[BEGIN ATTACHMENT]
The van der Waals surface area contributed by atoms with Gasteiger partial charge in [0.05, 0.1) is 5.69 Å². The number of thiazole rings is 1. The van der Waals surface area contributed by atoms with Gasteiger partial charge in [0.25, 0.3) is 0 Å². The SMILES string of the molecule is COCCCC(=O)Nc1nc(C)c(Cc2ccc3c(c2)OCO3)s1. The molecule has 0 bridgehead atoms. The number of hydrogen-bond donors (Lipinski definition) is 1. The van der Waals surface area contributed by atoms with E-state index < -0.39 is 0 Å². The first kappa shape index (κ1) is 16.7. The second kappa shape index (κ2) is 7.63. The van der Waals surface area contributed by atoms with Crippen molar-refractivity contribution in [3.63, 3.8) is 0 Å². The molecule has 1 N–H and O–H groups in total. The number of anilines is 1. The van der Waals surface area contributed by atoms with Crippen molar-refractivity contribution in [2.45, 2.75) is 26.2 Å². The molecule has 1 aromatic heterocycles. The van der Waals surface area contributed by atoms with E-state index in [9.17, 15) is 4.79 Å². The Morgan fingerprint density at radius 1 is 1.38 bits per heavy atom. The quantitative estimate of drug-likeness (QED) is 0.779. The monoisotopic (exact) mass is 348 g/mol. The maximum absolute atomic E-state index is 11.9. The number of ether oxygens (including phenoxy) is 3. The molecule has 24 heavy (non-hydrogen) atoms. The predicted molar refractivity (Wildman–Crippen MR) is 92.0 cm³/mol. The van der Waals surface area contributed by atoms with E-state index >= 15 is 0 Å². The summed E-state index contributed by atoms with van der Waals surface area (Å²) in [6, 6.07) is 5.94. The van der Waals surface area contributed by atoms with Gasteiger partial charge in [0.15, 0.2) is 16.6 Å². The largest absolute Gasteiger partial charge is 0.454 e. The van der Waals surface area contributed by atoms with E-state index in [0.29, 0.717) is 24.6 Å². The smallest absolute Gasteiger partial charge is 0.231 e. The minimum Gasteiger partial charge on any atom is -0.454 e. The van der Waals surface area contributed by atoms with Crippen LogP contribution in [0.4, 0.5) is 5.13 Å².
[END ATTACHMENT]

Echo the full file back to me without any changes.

The van der Waals surface area contributed by atoms with Gasteiger partial charge in [0.05, 0.1) is 5.69 Å². The number of thiazole rings is 1. The van der Waals surface area contributed by atoms with Gasteiger partial charge in [0.25, 0.3) is 0 Å². The SMILES string of the molecule is COCCCC(=O)Nc1nc(C)c(Cc2ccc3c(c2)OCO3)s1. The molecule has 0 bridgehead atoms. The number of hydrogen-bond donors (Lipinski definition) is 1. The van der Waals surface area contributed by atoms with E-state index < -0.39 is 0 Å². The first kappa shape index (κ1) is 16.7. The second kappa shape index (κ2) is 7.63. The van der Waals surface area contributed by atoms with Crippen molar-refractivity contribution in [3.63, 3.8) is 0 Å². The molecule has 1 N–H and O–H groups in total. The number of anilines is 1. The van der Waals surface area contributed by atoms with Crippen molar-refractivity contribution in [2.45, 2.75) is 26.2 Å². The molecule has 1 aromatic heterocycles. The van der Waals surface area contributed by atoms with E-state index in [9.17, 15) is 4.79 Å². The Morgan fingerprint density at radius 1 is 1.38 bits per heavy atom. The quantitative estimate of drug-likeness (QED) is 0.779. The monoisotopic (exact) mass is 348 g/mol. The maximum absolute atomic E-state index is 11.9. The number of ether oxygens (including phenoxy) is 3. The molecule has 24 heavy (non-hydrogen) atoms. The predicted molar refractivity (Wildman–Crippen MR) is 92.0 cm³/mol. The van der Waals surface area contributed by atoms with E-state index >= 15 is 0 Å². The summed E-state index contributed by atoms with van der Waals surface area (Å²) in [6, 6.07) is 5.94. The van der Waals surface area contributed by atoms with Gasteiger partial charge in [0.15, 0.2) is 16.6 Å². The largest absolute Gasteiger partial charge is 0.454 e. The van der Waals surface area contributed by atoms with E-state index in [0.29, 0.717) is 24.6 Å². The smallest absolute Gasteiger partial charge is 0.231 e. The minimum Gasteiger partial charge on any atom is -0.454 e. The van der Waals surface area contributed by atoms with Crippen LogP contribution in [0.4, 0.5) is 5.13 Å².